We’ll need a similar kind of agreement in the next decade or so to keep the social security checks flowing. So until things change, it’s ages 62 to begin collecting benefits, and full retirement age is 67.
Why is it so political?
Well, there’s a lot of money at stake, but Shedden points out that social security is often misrepresented in politics. “It’s referred to as an ‘entitlement,’ and that’s not correct,” she says. “We’re all paying into the program. The people receiving benefits are receiving benefits from others paying into it and from the trust fund that’s earning interest. It’s not taking away from other government spending. So it really bothers me when I hear that because that’s not the truth of it. By cutting Social Security, you’re not going to be providing more money for something else.”
But politicians have tried, right?
Oh, sure. It should come as no surprise that George W. Bush, the self-proclaimed Decider who took a long nap while the economy nosedived into a dark place not seen since the Great Depression, desperately wanted to privatize social security in 2005. The idea was to allow people to divert a portion of their payroll tax into securities such as the stock market. That would have turned out well, as you can imagine.
Yikes. Who are the people trying to save or shrink the Social Security program?
It generally falls along ideological lines: Liberals tend to defend and propose expanding it, while conservatives tend to ideologically oppose parts of it, or propose decreasing its costs. By labeling it as an “entitlement,” the likes of Mitch McConnell have argued that it drives up federal deficits along the lines of Medicare. It just so happens that that’s actually impossible, since by law, social security can’t contribute to the federal deficit! It’s self-funded.
There’s always a bit going on behind the scenes politically with social security, though it’s not always in the news, Shedden says. She encourages everyone — young and old — to pay attention to it when it makes the news, figure out where their political representatives stand on the issue, and vote accordingly. Young people, she says, need to understand how much is at stake and how much they’ve contributed to their future already.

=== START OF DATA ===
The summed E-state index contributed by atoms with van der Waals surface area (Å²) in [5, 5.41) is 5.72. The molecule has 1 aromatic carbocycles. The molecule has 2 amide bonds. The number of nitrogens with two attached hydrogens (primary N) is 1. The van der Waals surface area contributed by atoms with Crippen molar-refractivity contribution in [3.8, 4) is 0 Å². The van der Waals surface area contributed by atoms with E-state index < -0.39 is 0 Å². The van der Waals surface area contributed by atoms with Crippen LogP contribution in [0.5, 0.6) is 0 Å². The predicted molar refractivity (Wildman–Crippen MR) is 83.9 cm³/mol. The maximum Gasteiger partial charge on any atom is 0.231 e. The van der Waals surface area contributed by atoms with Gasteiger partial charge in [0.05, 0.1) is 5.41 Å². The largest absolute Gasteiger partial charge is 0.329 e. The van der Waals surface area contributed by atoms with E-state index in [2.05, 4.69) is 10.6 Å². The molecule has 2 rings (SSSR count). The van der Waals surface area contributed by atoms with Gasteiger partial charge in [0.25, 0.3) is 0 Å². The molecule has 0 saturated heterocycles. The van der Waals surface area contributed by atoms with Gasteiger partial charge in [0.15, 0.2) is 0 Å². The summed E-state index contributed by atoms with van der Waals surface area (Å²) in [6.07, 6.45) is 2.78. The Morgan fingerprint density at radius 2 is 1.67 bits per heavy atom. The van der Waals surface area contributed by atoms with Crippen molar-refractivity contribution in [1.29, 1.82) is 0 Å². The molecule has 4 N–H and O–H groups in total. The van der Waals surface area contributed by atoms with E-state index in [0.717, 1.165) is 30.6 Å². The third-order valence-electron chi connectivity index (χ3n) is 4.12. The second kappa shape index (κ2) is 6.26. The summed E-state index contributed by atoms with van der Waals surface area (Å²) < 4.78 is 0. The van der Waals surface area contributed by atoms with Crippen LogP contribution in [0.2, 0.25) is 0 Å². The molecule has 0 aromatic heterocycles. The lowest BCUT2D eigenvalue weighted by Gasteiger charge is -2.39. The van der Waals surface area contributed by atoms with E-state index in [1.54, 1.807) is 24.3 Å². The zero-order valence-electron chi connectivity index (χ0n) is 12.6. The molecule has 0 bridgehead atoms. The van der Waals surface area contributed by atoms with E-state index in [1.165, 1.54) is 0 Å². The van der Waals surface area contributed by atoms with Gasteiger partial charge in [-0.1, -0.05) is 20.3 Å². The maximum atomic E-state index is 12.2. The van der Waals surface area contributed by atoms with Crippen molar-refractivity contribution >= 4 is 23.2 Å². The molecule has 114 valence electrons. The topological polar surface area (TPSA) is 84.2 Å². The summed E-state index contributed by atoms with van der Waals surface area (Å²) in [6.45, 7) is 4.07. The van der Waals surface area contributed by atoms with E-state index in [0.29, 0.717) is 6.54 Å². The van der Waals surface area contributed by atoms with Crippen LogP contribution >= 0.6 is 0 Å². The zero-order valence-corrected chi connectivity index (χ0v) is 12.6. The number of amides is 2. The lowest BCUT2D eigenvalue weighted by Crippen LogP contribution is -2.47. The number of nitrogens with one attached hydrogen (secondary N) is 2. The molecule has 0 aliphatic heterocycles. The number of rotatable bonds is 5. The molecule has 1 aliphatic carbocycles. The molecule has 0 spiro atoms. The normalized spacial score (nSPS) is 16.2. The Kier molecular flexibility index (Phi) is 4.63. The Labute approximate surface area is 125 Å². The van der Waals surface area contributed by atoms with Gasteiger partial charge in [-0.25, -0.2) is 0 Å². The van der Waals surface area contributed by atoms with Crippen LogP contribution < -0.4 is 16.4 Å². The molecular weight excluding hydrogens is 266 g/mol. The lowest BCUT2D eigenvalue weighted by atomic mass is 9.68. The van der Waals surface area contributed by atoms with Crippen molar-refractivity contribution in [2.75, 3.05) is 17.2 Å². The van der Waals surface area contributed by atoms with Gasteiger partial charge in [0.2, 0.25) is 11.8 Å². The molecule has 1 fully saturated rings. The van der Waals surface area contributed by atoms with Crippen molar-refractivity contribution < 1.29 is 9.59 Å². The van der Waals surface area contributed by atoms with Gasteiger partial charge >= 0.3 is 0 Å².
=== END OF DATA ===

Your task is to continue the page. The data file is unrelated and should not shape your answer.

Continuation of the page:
How can I check?
Go to ssa.gov, then to My Social Security, then to Create an Account, and you can check it whenever you want to make sure your earnings are posted accordingly. And talk to a licensed professional when you approach retirement age to figure out when you should begin collecting, based on your personal situation. They’ll be able to crunch all the numbers.
So is it ever going to go away?
Nah — the world may be going to hell in a hurry, but Shedden, who’s an optimist, says they’ll find a solution. It’s also worth noting that it’s an important issue to the constituency that tends to vote in large numbers — i.e., older folks — and because of that, it has, in some ways, reached third-rail status in American politics.
Social security is a crucial part of being American, and an act of tremendous foresight by the Roosevelt administration when they created it in 1935. To this day, many people don’t have a retirement plan (pension, 401(k), IRA). They just tend not to take care of their own retirement finances. And that’s the amazing thing about social security: It’s there even if you haven’t done the planning you were supposed to. It won’t allow you to retire rich, but it’s an example of the government taking care of people — even if it means, in a way, saving them from themselves.